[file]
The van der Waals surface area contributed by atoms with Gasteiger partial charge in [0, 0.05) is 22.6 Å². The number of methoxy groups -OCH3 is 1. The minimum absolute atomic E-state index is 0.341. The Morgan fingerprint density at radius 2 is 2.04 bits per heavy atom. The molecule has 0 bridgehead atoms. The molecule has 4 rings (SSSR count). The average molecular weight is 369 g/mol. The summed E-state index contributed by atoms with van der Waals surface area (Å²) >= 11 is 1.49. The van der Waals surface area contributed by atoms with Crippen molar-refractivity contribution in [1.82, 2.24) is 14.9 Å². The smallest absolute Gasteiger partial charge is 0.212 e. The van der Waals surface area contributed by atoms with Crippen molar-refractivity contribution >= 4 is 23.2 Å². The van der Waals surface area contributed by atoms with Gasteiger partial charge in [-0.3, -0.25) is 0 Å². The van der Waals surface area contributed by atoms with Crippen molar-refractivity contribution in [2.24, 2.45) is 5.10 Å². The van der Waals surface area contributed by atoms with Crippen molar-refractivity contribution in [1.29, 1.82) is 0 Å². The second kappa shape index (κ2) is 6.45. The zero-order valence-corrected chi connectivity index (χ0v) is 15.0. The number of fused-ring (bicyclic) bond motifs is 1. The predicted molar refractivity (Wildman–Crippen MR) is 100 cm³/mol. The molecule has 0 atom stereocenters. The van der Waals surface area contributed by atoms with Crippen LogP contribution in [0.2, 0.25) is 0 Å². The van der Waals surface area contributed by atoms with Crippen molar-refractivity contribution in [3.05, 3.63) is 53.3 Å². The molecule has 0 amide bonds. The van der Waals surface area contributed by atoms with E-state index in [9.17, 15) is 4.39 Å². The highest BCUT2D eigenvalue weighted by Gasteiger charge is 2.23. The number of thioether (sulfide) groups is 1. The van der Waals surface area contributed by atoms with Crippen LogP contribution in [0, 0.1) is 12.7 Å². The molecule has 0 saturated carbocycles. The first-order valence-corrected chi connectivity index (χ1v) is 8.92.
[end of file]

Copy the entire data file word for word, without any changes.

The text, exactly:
The van der Waals surface area contributed by atoms with Gasteiger partial charge in [0, 0.05) is 22.6 Å². The number of methoxy groups -OCH3 is 1. The minimum absolute atomic E-state index is 0.341. The Morgan fingerprint density at radius 2 is 2.04 bits per heavy atom. The molecule has 0 bridgehead atoms. The molecule has 4 rings (SSSR count). The average molecular weight is 369 g/mol. The summed E-state index contributed by atoms with van der Waals surface area (Å²) >= 11 is 1.49. The van der Waals surface area contributed by atoms with Crippen molar-refractivity contribution in [1.82, 2.24) is 14.9 Å². The smallest absolute Gasteiger partial charge is 0.212 e. The van der Waals surface area contributed by atoms with Crippen molar-refractivity contribution >= 4 is 23.2 Å². The van der Waals surface area contributed by atoms with Gasteiger partial charge in [-0.3, -0.25) is 0 Å². The van der Waals surface area contributed by atoms with Crippen molar-refractivity contribution in [2.24, 2.45) is 5.10 Å². The van der Waals surface area contributed by atoms with Crippen molar-refractivity contribution in [1.29, 1.82) is 0 Å². The second kappa shape index (κ2) is 6.45. The zero-order valence-corrected chi connectivity index (χ0v) is 15.0. The number of fused-ring (bicyclic) bond motifs is 1. The predicted molar refractivity (Wildman–Crippen MR) is 100 cm³/mol. The molecule has 0 atom stereocenters. The van der Waals surface area contributed by atoms with Crippen LogP contribution in [0.2, 0.25) is 0 Å². The van der Waals surface area contributed by atoms with Crippen molar-refractivity contribution in [3.05, 3.63) is 53.3 Å². The molecule has 0 amide bonds. The van der Waals surface area contributed by atoms with E-state index in [9.17, 15) is 4.39 Å². The highest BCUT2D eigenvalue weighted by Gasteiger charge is 2.23. The number of thioether (sulfide) groups is 1. The van der Waals surface area contributed by atoms with Crippen LogP contribution in [0, 0.1) is 12.7 Å². The molecule has 0 saturated carbocycles. The first-order valence-corrected chi connectivity index (χ1v) is 8.92.